Worst iPhone games of 2011 so far

May 16, 2011
Games

Our society is full of superlatives, with words like best and worst being thrown around to the point that they are almost meaningless. With that point acknowledged, the games on this list of worst games of 2011 aren’t really the worst per se, more like the most disappointing, perplexing and annoying games of the year […]

Our society is full of superlatives, with words like best and worst being thrown around to the point that they are almost meaningless. With that point acknowledged, the games on this list of worst games of 2011 aren’t really the worst per se, more like the most disappointing, perplexing and annoying games of the year so far.

But, as society has noticed, that doesn’t have the same ring to it, does it? Make no mistake about one thing, these games range from simply bad to fatally flawed. Full disclosure, those with queasy stomachs may not want to read any further. The faint-of-heart can check out our list for the best iPhone games halfway through 2011.

Atari’s Greatest Hits

It’s borderline shocking to see the feedback for Atari’s Greatest Hits since its release earlier this year. The app is a collection of 100 arcade classics, so the content isn’t the problem. Unfortunately, just about everything else is. The controls are poor and almost instantly annoying, and while the game is initially free, downloading all 100 games costs an unjustifiable $14.99 (individual games are a more reasonable 99 cents). If those things weren’t bad enough, the app’s first update replaced Pong as the included free game with Missile Command, a move that has not been well received in the App Store, and that’s putting it nicely. Maybe the release of the iCade will save this collection for iPad users, but that still leaves iPhone and iPod Touch users out in the cold, left looking for cheap knockoffs that somehow offer a better gaming experience.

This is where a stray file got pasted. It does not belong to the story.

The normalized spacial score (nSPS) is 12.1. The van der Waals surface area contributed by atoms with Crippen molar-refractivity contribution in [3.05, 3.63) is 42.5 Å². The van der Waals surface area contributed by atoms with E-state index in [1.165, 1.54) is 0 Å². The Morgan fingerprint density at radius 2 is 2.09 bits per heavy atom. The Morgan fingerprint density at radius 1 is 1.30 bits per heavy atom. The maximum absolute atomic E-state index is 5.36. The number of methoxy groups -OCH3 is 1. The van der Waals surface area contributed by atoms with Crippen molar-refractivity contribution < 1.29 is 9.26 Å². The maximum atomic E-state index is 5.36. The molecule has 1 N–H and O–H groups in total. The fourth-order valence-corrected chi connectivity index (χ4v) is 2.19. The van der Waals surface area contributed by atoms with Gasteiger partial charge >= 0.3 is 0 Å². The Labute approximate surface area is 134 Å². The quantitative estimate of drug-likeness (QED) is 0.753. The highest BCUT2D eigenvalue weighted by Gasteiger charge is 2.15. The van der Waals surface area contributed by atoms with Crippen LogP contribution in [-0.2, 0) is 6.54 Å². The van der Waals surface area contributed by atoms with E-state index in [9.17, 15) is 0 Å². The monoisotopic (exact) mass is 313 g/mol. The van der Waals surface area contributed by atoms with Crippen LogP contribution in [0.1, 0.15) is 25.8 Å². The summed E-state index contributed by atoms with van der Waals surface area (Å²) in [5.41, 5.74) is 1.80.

The Relic

The game publisher Clickgamer has released quite a few games (you may have played the one with birds and pigs), so they are bound to be attached to the occasional bust. See The Relic ($0.99), an action RPG that drops the ball in terms of controls and general enemy AI. The main crux here are the game’s auto-targeting and auto-movement features, both of which aim to make the game easier but instead make the game near impossible when you’re among a hoard of enemies. Enemies act erratically, at times being way too hard to track down and fights too quickly becoming laborious. There are some bright spots here – the graphics are nice and Axoltol Studios has acknowledged the control issues and says an update is on the way. It’s hard to imagine any single update launching this game to the top, but hopefully it makes it at least an option for action RPG fans.

Ninja Sword

The 99-cent Ninja Sword has actually received some pretty positive ratings, and while on paper the game may sound like a solid idea, in practice it’s a different story. First things first, this is yet another Fruit Ninja rip-off, though this is hardly the only game one can say that about. The twist is that you are graded on your accuracy, a solid idea that fails because cuts aren’t always registered as accurately as one would like. While there are four game modes this title quickly becomes boring, hardly a problem unique to Ninja Sword but a problem nonetheless. While the accuracy feature is nice it’s not enough to put this on part with Fruit Ninja – or even some of its better duplicates – leaving next to no reason for anyone to download this game.

Virtua Fighter 2

Even during its heyday, Virtua Fighter was no Mortal Kombat or Street Fighter. But it was still a respected name with fans, and a respected series that produced five unique games. You wouldn’t know this by playing the iOS version of Virtua Fighter 2 ($1.99), a disappointing release from the normally reliable Sega. If you do remember this one fondly it’s likely the 3D version of the game, so it’s a bit of a headscratcher that the company released the 2D version. Furthermore, it’s easy enough to get over less-than-ideal controls in ports such as Sonic the Hedgehog, but not so much in this game. More than anything, it makes little sense for a company with such an outstanding catalogue of games to release such a lackluster port like this. Only the most hardcore Virtua Fighter fans will find this game fun, a sad statement for such a solid series.

Marshmallow Cookie Maker

Why? Not just why is this app among the most downloaded free games in the App Store currently, but why is it a game at all? While apps like this aren’t intended for gamers like myself, it’s impossible to ignore just how bad Marshmallow Cookie Maker is. Users create a smore with a few preset options, constructing each layer with a minimal mini-game. Once complete, you move it from plate to plate, tapping on the delicious dessert to eat as many as possible in 30 seconds. Even the game being free is annoying, because you are bombarded with full-screen ads unless you pay $2.99 to remove them. In all, the most rudimentary gamer will find Marshmallow Cookie Maker boring and annoying within minutes of downloading it.

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